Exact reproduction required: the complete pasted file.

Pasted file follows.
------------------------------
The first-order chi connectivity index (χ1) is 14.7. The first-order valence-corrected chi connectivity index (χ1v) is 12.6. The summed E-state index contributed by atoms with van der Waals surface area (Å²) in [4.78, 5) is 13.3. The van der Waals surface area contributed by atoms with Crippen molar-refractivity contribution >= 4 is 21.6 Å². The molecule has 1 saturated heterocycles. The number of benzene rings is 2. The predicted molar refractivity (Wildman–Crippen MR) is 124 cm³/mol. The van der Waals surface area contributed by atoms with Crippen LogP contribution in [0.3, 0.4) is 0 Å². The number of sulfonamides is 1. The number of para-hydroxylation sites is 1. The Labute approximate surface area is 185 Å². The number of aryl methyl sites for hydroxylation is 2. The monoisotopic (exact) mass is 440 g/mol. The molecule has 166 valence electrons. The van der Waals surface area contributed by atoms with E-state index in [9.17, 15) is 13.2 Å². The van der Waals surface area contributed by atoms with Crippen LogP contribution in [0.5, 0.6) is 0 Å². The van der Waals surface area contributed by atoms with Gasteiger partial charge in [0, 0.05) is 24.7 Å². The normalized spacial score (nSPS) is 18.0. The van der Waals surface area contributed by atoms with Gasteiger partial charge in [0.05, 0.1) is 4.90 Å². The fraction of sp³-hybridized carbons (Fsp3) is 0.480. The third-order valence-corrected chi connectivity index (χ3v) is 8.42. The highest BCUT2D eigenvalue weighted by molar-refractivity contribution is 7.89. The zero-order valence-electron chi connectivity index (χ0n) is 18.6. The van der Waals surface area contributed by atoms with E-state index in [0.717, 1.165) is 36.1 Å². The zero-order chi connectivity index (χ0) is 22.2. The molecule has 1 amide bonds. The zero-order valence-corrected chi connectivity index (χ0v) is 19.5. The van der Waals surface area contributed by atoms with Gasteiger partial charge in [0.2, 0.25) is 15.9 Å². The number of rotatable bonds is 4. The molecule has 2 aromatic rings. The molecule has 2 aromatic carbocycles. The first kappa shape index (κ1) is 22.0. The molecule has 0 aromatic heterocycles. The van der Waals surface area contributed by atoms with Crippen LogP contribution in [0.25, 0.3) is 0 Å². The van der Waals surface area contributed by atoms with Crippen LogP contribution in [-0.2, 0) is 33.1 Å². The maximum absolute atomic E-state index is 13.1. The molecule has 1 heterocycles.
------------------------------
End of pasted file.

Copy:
The first-order chi connectivity index (χ1) is 14.7. The first-order valence-corrected chi connectivity index (χ1v) is 12.6. The summed E-state index contributed by atoms with van der Waals surface area (Å²) in [4.78, 5) is 13.3. The van der Waals surface area contributed by atoms with Crippen molar-refractivity contribution >= 4 is 21.6 Å². The molecule has 1 saturated heterocycles. The number of benzene rings is 2. The predicted molar refractivity (Wildman–Crippen MR) is 124 cm³/mol. The van der Waals surface area contributed by atoms with Crippen LogP contribution in [0.3, 0.4) is 0 Å². The number of sulfonamides is 1. The number of para-hydroxylation sites is 1. The Labute approximate surface area is 185 Å². The number of aryl methyl sites for hydroxylation is 2. The monoisotopic (exact) mass is 440 g/mol. The molecule has 166 valence electrons. The van der Waals surface area contributed by atoms with E-state index in [9.17, 15) is 13.2 Å². The van der Waals surface area contributed by atoms with Crippen LogP contribution in [0.5, 0.6) is 0 Å². The van der Waals surface area contributed by atoms with Gasteiger partial charge in [0, 0.05) is 24.7 Å². The normalized spacial score (nSPS) is 18.0. The van der Waals surface area contributed by atoms with Gasteiger partial charge in [0.05, 0.1) is 4.90 Å². The fraction of sp³-hybridized carbons (Fsp3) is 0.480. The third-order valence-corrected chi connectivity index (χ3v) is 8.42. The highest BCUT2D eigenvalue weighted by molar-refractivity contribution is 7.89. The zero-order valence-electron chi connectivity index (χ0n) is 18.6. The van der Waals surface area contributed by atoms with E-state index in [0.717, 1.165) is 36.1 Å². The zero-order chi connectivity index (χ0) is 22.2. The molecule has 1 amide bonds. The zero-order valence-corrected chi connectivity index (χ0v) is 19.5. The van der Waals surface area contributed by atoms with Gasteiger partial charge in [0.2, 0.25) is 15.9 Å². The number of rotatable bonds is 4. The molecule has 2 aromatic rings. The molecule has 2 aromatic carbocycles. The first kappa shape index (κ1) is 22.0. The molecule has 0 aromatic heterocycles. The van der Waals surface area contributed by atoms with Crippen LogP contribution in [0.25, 0.3) is 0 Å². The van der Waals surface area contributed by atoms with Crippen LogP contribution in [-0.2, 0) is 33.1 Å². The maximum absolute atomic E-state index is 13.1. The molecule has 1 heterocycles.